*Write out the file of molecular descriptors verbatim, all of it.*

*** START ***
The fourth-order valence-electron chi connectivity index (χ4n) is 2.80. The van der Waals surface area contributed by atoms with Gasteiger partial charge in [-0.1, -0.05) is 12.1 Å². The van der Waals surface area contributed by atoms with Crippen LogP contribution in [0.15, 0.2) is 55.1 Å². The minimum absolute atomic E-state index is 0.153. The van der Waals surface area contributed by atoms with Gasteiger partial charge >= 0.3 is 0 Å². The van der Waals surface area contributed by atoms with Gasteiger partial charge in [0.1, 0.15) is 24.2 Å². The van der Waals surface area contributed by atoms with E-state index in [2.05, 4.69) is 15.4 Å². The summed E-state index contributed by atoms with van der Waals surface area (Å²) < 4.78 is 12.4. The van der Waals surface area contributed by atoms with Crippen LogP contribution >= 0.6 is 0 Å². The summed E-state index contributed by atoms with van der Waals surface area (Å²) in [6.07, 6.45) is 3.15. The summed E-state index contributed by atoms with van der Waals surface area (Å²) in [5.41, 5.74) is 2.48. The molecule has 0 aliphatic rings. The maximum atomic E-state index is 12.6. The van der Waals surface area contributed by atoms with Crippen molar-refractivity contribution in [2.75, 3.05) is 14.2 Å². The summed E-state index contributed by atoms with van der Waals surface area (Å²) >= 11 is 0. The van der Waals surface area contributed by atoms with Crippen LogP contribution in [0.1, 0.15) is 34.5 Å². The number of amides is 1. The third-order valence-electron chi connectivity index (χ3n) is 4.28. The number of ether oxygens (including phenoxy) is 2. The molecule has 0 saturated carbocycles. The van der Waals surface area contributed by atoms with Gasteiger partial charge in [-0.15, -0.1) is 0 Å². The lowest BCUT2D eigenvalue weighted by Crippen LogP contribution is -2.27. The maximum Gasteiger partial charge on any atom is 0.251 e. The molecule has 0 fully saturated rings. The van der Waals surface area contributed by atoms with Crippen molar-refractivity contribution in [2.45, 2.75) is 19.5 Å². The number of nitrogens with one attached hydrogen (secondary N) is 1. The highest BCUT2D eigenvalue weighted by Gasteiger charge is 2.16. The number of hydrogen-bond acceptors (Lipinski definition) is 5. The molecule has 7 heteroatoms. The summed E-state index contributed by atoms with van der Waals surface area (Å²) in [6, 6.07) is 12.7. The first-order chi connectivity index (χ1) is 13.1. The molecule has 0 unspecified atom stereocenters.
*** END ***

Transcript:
The fourth-order valence-electron chi connectivity index (χ4n) is 2.80. The van der Waals surface area contributed by atoms with Gasteiger partial charge in [-0.1, -0.05) is 12.1 Å². The van der Waals surface area contributed by atoms with Crippen LogP contribution in [0.15, 0.2) is 55.1 Å². The minimum absolute atomic E-state index is 0.153. The van der Waals surface area contributed by atoms with Gasteiger partial charge >= 0.3 is 0 Å². The van der Waals surface area contributed by atoms with Gasteiger partial charge in [0.1, 0.15) is 24.2 Å². The van der Waals surface area contributed by atoms with E-state index in [2.05, 4.69) is 15.4 Å². The summed E-state index contributed by atoms with van der Waals surface area (Å²) < 4.78 is 12.4. The van der Waals surface area contributed by atoms with Crippen LogP contribution >= 0.6 is 0 Å². The summed E-state index contributed by atoms with van der Waals surface area (Å²) in [6.07, 6.45) is 3.15. The summed E-state index contributed by atoms with van der Waals surface area (Å²) in [5.41, 5.74) is 2.48. The molecule has 0 aliphatic rings. The maximum atomic E-state index is 12.6. The van der Waals surface area contributed by atoms with Crippen molar-refractivity contribution in [2.75, 3.05) is 14.2 Å². The summed E-state index contributed by atoms with van der Waals surface area (Å²) >= 11 is 0. The van der Waals surface area contributed by atoms with Crippen LogP contribution in [0.1, 0.15) is 34.5 Å². The number of amides is 1. The third-order valence-electron chi connectivity index (χ3n) is 4.28. The number of ether oxygens (including phenoxy) is 2. The molecule has 0 saturated carbocycles. The van der Waals surface area contributed by atoms with Gasteiger partial charge in [-0.15, -0.1) is 0 Å². The lowest BCUT2D eigenvalue weighted by Crippen LogP contribution is -2.27. The maximum Gasteiger partial charge on any atom is 0.251 e. The molecule has 0 fully saturated rings. The van der Waals surface area contributed by atoms with Crippen molar-refractivity contribution in [2.45, 2.75) is 19.5 Å². The number of nitrogens with one attached hydrogen (secondary N) is 1. The highest BCUT2D eigenvalue weighted by Gasteiger charge is 2.16. The number of hydrogen-bond acceptors (Lipinski definition) is 5. The molecule has 7 heteroatoms. The summed E-state index contributed by atoms with van der Waals surface area (Å²) in [6, 6.07) is 12.7. The first-order chi connectivity index (χ1) is 13.1. The molecule has 0 unspecified atom stereocenters.